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Japanese archaeologist Saburo Sugiyama discovered that the architects of the ancient Mexican city of Teotihuacan based their designs on a numerical measure equivalent to 83 centimeters.
Sugiyama presented the finding during the 5th Teotihuacan Round Table, a gathering of experts sponsored by National Institute of Anthropology and History (INAH).
The researcher said that by making calculations based on the measurements of the pyramids at Teotihuacan, he was able to determine 'the constant presence' of the 83-centimeter unit.
Sugiyama, an associate research professor at Arizona State University and professor at Aichi Prefectural University in Japan, said that the stairway, the roof beams and the distance between the sculptures of snakeheads at the Quetzalcoatl Pyramid all use this measurement.
'The roof beam measures 1.66 meters in length, which corresponds to twice the unit I'm suggesting. The same thing occurs with the distance between the snakeheads which is four times the unit, and with the length of the stairway, which 13.2 meters, which is equivalent to 16 times the unit,' he said.
'One can also observe this numerical pattern in the pyramids of the Sun and Moon, as well as in the Citadel,' he said.
Teotihuacan, located about 80 km northeast of the Mexican capital, flourished between the first and seventh centuries and was the second-largest pre-Columbian city in the hemisphere.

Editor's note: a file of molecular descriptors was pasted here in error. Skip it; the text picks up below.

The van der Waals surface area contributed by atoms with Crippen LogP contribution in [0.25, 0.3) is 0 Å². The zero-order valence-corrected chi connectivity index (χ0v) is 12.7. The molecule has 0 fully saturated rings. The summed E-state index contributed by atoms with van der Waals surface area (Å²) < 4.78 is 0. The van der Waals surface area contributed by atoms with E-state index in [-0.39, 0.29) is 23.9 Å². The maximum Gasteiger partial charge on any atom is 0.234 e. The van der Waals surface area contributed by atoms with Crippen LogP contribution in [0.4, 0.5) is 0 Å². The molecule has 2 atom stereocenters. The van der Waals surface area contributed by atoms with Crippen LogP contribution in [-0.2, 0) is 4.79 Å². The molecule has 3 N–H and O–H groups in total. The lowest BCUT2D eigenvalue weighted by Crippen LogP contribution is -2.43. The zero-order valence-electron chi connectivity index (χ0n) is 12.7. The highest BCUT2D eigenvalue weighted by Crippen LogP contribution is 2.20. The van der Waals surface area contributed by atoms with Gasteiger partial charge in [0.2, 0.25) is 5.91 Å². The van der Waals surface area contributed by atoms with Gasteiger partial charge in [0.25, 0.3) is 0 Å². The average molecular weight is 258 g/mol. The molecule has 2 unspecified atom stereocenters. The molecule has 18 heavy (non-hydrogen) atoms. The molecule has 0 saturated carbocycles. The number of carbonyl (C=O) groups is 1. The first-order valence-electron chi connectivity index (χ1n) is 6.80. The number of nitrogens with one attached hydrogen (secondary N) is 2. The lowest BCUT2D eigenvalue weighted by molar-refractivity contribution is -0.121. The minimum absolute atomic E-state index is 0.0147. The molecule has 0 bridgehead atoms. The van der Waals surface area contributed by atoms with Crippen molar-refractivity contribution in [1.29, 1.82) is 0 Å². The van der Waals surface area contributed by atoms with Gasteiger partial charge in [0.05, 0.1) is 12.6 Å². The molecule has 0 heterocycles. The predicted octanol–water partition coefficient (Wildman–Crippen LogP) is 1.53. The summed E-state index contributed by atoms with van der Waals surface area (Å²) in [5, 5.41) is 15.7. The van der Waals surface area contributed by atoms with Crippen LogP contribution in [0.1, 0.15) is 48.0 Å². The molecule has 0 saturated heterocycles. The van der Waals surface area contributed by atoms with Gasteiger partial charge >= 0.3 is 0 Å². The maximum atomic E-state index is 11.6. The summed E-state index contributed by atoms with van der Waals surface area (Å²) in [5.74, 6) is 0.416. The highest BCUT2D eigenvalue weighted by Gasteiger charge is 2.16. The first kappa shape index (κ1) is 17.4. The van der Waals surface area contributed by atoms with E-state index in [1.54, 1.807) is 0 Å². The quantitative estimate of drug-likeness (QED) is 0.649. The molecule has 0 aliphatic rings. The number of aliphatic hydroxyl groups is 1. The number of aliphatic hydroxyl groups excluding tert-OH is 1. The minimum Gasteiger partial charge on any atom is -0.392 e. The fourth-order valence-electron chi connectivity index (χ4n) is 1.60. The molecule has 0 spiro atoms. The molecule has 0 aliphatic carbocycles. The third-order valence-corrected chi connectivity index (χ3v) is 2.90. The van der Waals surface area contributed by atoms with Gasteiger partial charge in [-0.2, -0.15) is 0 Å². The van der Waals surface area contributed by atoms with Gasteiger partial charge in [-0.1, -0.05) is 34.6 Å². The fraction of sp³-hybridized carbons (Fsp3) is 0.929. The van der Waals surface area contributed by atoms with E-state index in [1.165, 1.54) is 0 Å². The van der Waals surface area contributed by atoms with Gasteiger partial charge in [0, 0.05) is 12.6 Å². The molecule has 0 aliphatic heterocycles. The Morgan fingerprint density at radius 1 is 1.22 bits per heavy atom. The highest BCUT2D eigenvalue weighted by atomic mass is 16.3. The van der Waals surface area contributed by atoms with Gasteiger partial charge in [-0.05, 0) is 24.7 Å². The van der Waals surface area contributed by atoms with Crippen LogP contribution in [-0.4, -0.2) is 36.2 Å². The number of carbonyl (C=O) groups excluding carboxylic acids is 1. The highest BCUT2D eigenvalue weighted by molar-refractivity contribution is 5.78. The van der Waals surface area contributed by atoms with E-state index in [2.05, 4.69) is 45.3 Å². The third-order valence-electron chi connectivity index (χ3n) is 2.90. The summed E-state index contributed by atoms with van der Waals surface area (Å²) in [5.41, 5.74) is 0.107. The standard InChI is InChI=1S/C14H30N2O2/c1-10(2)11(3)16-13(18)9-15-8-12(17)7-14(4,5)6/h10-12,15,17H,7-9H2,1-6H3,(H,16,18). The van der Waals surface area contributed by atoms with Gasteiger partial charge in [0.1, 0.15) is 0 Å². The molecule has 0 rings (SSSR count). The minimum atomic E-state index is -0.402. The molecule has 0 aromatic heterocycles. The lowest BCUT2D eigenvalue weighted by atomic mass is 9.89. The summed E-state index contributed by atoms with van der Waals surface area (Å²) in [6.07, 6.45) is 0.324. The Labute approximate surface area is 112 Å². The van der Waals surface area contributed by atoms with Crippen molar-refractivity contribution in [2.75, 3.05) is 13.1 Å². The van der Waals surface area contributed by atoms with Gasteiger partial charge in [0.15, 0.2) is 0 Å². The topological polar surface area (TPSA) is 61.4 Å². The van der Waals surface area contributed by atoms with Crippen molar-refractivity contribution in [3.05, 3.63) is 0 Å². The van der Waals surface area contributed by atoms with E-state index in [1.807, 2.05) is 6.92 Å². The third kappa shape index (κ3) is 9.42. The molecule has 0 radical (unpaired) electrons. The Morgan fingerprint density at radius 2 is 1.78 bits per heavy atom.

The city had a maximum size of 20 square km and was inhabited by 100,000 people, but it is not known who founded it or why it was abandoned.
Sugiyama spoke about the possible symbolism of the Pyramid of the Moon, where human burials and offerings were found during a 1998-2004 excavation project he headed.
The expert said that the pyramid was a sacred temple, at which 'they performed ceremonies linked to the celestial movements, the fire-water duality and the rebirth of the day'.
Sugiyama made a tunnel into the interior of that structure and discovered up to seven different levels of construction.
In some of those levels he found human remains wearing 'necklaces and earrings of green stone with designs of what seemed to be tied cords'.
For the Maya, those designs 'were ornamental figures linked to the elite or authority, which suggests to us some type of relationship between Mayas and Teotihuacan residents', he said.
At another burial site, the researcher discovered skeletal remains of eagles, jaguars, pumas, wolves, rattlesnakes and rabbits - 'fauna linked with war and sacrifice'.
That burial site also contained 12 human skeletons with the hands tied, 10 of them decapitated, and the other two with ornaments and a jade awl driven into their shoulders that was used for self-sacrifice.
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